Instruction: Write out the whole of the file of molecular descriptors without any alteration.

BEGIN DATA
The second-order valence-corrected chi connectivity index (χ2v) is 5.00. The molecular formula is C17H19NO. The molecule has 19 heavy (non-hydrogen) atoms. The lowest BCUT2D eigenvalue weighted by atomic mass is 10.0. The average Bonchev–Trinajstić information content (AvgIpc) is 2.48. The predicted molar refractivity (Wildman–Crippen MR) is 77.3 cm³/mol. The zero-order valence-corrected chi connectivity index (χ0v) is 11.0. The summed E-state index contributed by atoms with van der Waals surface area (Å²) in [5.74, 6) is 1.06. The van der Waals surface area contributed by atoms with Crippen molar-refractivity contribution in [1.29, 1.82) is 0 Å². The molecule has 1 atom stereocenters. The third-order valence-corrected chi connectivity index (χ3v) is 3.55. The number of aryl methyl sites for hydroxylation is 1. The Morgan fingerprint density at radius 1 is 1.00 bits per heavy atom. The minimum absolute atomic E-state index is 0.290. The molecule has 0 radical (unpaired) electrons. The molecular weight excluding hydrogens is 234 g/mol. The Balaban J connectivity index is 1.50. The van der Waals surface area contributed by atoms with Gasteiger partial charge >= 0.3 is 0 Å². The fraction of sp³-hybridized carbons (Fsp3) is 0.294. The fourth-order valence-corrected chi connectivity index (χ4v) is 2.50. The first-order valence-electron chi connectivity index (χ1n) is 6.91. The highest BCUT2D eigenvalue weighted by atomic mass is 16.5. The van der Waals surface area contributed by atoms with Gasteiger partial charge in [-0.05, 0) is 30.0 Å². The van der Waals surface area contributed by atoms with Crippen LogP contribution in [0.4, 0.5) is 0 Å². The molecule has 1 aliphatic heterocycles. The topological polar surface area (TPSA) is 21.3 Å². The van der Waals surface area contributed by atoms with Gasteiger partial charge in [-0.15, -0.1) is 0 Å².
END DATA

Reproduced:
The second-order valence-corrected chi connectivity index (χ2v) is 5.00. The molecular formula is C17H19NO. The molecule has 19 heavy (non-hydrogen) atoms. The lowest BCUT2D eigenvalue weighted by atomic mass is 10.0. The average Bonchev–Trinajstić information content (AvgIpc) is 2.48. The predicted molar refractivity (Wildman–Crippen MR) is 77.3 cm³/mol. The zero-order valence-corrected chi connectivity index (χ0v) is 11.0. The summed E-state index contributed by atoms with van der Waals surface area (Å²) in [5.74, 6) is 1.06. The van der Waals surface area contributed by atoms with Crippen molar-refractivity contribution in [1.29, 1.82) is 0 Å². The molecule has 1 atom stereocenters. The third-order valence-corrected chi connectivity index (χ3v) is 3.55. The number of aryl methyl sites for hydroxylation is 1. The Morgan fingerprint density at radius 1 is 1.00 bits per heavy atom. The minimum absolute atomic E-state index is 0.290. The molecule has 0 radical (unpaired) electrons. The molecular weight excluding hydrogens is 234 g/mol. The Balaban J connectivity index is 1.50. The van der Waals surface area contributed by atoms with Gasteiger partial charge >= 0.3 is 0 Å². The fraction of sp³-hybridized carbons (Fsp3) is 0.294. The fourth-order valence-corrected chi connectivity index (χ4v) is 2.50. The first-order valence-electron chi connectivity index (χ1n) is 6.91. The highest BCUT2D eigenvalue weighted by atomic mass is 16.5. The van der Waals surface area contributed by atoms with Gasteiger partial charge in [-0.05, 0) is 30.0 Å². The van der Waals surface area contributed by atoms with Crippen LogP contribution in [0.4, 0.5) is 0 Å². The molecule has 1 aliphatic heterocycles. The topological polar surface area (TPSA) is 21.3 Å². The van der Waals surface area contributed by atoms with Gasteiger partial charge in [-0.15, -0.1) is 0 Å².